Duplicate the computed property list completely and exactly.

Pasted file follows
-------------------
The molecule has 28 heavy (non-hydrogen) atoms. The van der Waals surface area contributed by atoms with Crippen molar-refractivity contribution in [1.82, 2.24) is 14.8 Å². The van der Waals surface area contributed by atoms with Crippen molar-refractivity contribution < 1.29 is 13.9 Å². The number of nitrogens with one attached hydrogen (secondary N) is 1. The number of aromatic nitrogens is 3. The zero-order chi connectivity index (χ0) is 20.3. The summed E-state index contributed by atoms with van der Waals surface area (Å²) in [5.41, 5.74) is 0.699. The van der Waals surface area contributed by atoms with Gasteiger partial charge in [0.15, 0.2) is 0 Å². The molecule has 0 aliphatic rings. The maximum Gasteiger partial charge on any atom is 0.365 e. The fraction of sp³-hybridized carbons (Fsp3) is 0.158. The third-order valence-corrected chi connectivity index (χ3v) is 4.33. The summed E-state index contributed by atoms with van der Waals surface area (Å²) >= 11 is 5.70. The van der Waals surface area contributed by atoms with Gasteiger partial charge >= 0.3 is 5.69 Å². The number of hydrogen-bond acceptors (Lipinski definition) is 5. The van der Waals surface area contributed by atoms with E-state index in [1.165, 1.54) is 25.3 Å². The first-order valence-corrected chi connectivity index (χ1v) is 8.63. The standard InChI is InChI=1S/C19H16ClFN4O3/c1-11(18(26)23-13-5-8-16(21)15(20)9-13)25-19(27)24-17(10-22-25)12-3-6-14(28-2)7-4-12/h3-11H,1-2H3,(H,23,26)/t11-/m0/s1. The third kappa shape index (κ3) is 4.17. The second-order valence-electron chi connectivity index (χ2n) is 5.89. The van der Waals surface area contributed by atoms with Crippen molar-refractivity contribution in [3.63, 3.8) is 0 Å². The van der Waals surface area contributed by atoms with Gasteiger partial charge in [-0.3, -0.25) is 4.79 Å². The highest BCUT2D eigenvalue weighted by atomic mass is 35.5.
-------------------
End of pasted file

The molecule has 28 heavy (non-hydrogen) atoms. The van der Waals surface area contributed by atoms with Crippen molar-refractivity contribution in [1.82, 2.24) is 14.8 Å². The van der Waals surface area contributed by atoms with Crippen molar-refractivity contribution < 1.29 is 13.9 Å². The number of nitrogens with one attached hydrogen (secondary N) is 1. The number of aromatic nitrogens is 3. The zero-order chi connectivity index (χ0) is 20.3. The summed E-state index contributed by atoms with van der Waals surface area (Å²) in [5.41, 5.74) is 0.699. The van der Waals surface area contributed by atoms with Gasteiger partial charge in [0.15, 0.2) is 0 Å². The molecule has 0 aliphatic rings. The maximum Gasteiger partial charge on any atom is 0.365 e. The fraction of sp³-hybridized carbons (Fsp3) is 0.158. The third-order valence-corrected chi connectivity index (χ3v) is 4.33. The summed E-state index contributed by atoms with van der Waals surface area (Å²) >= 11 is 5.70. The van der Waals surface area contributed by atoms with Gasteiger partial charge >= 0.3 is 5.69 Å². The number of hydrogen-bond acceptors (Lipinski definition) is 5. The van der Waals surface area contributed by atoms with E-state index in [1.165, 1.54) is 25.3 Å². The first-order valence-corrected chi connectivity index (χ1v) is 8.63. The standard InChI is InChI=1S/C19H16ClFN4O3/c1-11(18(26)23-13-5-8-16(21)15(20)9-13)25-19(27)24-17(10-22-25)12-3-6-14(28-2)7-4-12/h3-11H,1-2H3,(H,23,26)/t11-/m0/s1. The third kappa shape index (κ3) is 4.17. The second-order valence-electron chi connectivity index (χ2n) is 5.89. The van der Waals surface area contributed by atoms with Crippen molar-refractivity contribution in [3.63, 3.8) is 0 Å². The van der Waals surface area contributed by atoms with Gasteiger partial charge in [-0.3, -0.25) is 4.79 Å². The highest BCUT2D eigenvalue weighted by atomic mass is 35.5.